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Learn how to optimize the Canon SD770 IS for a night landscape scene
Tags:Canon SD770 IS: Set for Night Landscape Scene,canon sd770 is,digital camera tutorial,how to use a digital camera,lb guides,photography lessons,set for night landscape scene
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In order to set up your camera for a night landscape it’s pretty simple there’s really just a couple of things you need to keep track of.
One thing is turn the flash off you’re not going to use the flash because in a night landscape it wont help any, so you don’t have that on auto because in auto we’ll use the flash, so press the flash button here on the right to get to the flash. When you scroll through the different options until you get to your flash off, so that’s what you want.
Your ISO should be set to 80 this will help produce the best cleanest image. If yours is not set to 80 go ahead and hit the up navigation button or ISO to access move that around by pressing up or down until you get to ISO 80 again, this will help produce very clean images. You don’t want that set auto. And in the function menu, go ahead and press the function button here in the center.
As with most pictures the mode should be set to manual and this will allows access to things like wide balance and the ISO that we need, and in case long shutter. Go ahead and press down to get to your exposure compensation setting and hit display you can see down here at the button and says display for night scenes go ahead and hit display and this will access the long shutter option.
Now mine is set to ten seconds you can change yours up to even 15 seconds, and this really depends on how much light is in your scene, so use the left and right navigation buttons to either move that number up to 15 or down again. This really depends on your scenario. Go ahead and go down to wide balance, and in case mine is set to daylight, but usually at least with a CD escape the streetlights are very yellowish. So I don’t want that because maybe a little too yellow, so I want to move that over to tungsten, and this is going to compensate for that yellowness in the light and give me a much more natural tone.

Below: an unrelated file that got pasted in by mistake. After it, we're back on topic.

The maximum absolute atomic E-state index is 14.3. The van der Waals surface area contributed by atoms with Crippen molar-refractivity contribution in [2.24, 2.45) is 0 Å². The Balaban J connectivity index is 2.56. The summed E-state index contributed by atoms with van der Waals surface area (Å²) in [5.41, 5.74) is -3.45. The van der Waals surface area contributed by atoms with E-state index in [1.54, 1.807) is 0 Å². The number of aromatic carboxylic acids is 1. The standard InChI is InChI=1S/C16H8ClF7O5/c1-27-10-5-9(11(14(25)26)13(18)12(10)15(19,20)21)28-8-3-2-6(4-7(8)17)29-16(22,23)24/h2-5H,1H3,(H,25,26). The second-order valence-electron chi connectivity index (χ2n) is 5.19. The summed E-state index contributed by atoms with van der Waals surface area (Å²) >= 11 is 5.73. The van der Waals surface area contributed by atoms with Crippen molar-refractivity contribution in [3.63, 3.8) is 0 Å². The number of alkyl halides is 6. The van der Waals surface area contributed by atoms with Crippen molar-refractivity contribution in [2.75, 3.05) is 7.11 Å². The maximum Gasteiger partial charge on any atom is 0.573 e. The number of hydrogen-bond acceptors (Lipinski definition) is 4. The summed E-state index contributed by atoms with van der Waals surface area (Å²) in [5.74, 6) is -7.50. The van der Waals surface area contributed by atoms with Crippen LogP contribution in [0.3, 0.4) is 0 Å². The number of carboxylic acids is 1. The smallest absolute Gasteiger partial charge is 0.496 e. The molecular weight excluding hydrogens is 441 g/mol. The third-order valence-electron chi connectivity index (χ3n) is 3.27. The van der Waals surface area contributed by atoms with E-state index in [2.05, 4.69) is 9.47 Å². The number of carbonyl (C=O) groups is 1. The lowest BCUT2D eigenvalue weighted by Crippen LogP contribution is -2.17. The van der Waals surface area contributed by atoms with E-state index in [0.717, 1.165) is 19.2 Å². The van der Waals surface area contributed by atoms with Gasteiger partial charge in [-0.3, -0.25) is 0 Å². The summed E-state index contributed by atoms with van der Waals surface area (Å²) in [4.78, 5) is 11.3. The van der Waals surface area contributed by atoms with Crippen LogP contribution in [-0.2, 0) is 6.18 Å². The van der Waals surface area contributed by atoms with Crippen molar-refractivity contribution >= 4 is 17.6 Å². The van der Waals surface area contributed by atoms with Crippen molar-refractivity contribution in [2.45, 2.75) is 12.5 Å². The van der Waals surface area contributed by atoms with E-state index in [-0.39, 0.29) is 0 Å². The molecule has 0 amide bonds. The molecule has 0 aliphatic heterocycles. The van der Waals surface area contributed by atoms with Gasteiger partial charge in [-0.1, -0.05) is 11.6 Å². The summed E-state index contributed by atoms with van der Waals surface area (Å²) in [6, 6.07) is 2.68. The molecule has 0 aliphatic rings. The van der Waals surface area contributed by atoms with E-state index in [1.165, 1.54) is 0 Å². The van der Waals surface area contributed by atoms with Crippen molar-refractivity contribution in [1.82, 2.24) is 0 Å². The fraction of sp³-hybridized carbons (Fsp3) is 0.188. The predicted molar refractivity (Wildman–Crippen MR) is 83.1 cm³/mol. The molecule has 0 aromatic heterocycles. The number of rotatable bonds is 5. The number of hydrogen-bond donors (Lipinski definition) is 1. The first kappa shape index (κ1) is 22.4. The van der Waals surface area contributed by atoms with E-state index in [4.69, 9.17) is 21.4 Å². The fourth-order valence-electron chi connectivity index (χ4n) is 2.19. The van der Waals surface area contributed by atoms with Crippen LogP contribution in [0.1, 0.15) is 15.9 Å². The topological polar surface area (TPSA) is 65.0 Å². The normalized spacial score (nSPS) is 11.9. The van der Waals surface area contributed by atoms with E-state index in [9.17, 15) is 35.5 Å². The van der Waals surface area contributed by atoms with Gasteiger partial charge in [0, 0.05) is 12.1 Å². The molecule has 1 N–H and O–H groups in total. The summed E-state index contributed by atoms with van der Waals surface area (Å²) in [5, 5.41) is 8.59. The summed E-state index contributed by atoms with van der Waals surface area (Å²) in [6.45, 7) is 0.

Go ahead and press function to escape the function menu, and now you can see that my long shutter is set to six seconds. My wide balance is set to tungsten. My ISO is set to 80, and my flash is turned off and we should be set to take the picture.
Now remember, with a long shutter speed such as this you need to use a tripod and this is very, very important. You can’t hand hold the six second picture or even a two second picture, so use a tripod put your tripod and the tripod mount set the camera and when you’re using a tripod I highly recommend using the timer mode.
So lastly, what you want to do is press the down navigation button here to access the drive mode and set this to a two second timer. If you have a food tripod two seconds should be just fine. Press the button halfway, focus press the button the rest of the way to activate the timer. Let go of the camera completely so it has time to stop shaking and then I’ll take the picture. If you have a tripod I have a tripod for example it’s very, very small and the head on the tripod is a little wobbly, so it doesn’t hold the camera very steady, so what I need is the ten second timer to give it a lot more time in order to stop shaking once I’ve release the camera. That’s what you want to do, set the timer when you’re using long exposure such as this.
To find out much more about digital photography and your digital camera go to LBGuides.com.